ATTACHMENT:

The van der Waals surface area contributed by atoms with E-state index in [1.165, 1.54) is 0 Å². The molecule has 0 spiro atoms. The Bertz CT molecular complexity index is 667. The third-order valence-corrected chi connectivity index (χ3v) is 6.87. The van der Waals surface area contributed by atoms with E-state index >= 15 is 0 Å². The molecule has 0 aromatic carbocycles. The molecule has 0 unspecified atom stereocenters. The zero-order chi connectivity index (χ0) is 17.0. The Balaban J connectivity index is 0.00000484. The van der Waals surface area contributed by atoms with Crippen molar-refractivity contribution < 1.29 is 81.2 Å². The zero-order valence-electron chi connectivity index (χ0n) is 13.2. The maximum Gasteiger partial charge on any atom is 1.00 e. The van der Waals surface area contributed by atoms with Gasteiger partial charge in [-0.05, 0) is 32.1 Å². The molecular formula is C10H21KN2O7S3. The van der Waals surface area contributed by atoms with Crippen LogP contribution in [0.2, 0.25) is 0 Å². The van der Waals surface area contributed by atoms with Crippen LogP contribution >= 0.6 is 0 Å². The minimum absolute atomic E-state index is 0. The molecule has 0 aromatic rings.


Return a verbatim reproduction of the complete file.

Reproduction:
The van der Waals surface area contributed by atoms with E-state index in [1.165, 1.54) is 0 Å². The molecule has 0 spiro atoms. The Bertz CT molecular complexity index is 667. The third-order valence-corrected chi connectivity index (χ3v) is 6.87. The van der Waals surface area contributed by atoms with E-state index >= 15 is 0 Å². The molecule has 0 aromatic carbocycles. The molecule has 0 unspecified atom stereocenters. The zero-order chi connectivity index (χ0) is 17.0. The Balaban J connectivity index is 0.00000484. The van der Waals surface area contributed by atoms with Crippen molar-refractivity contribution < 1.29 is 81.2 Å². The zero-order valence-electron chi connectivity index (χ0n) is 13.2. The maximum Gasteiger partial charge on any atom is 1.00 e. The van der Waals surface area contributed by atoms with Gasteiger partial charge in [-0.05, 0) is 32.1 Å². The molecular formula is C10H21KN2O7S3. The van der Waals surface area contributed by atoms with Crippen LogP contribution in [0.2, 0.25) is 0 Å². The van der Waals surface area contributed by atoms with Crippen LogP contribution >= 0.6 is 0 Å². The minimum absolute atomic E-state index is 0. The molecule has 0 aromatic rings.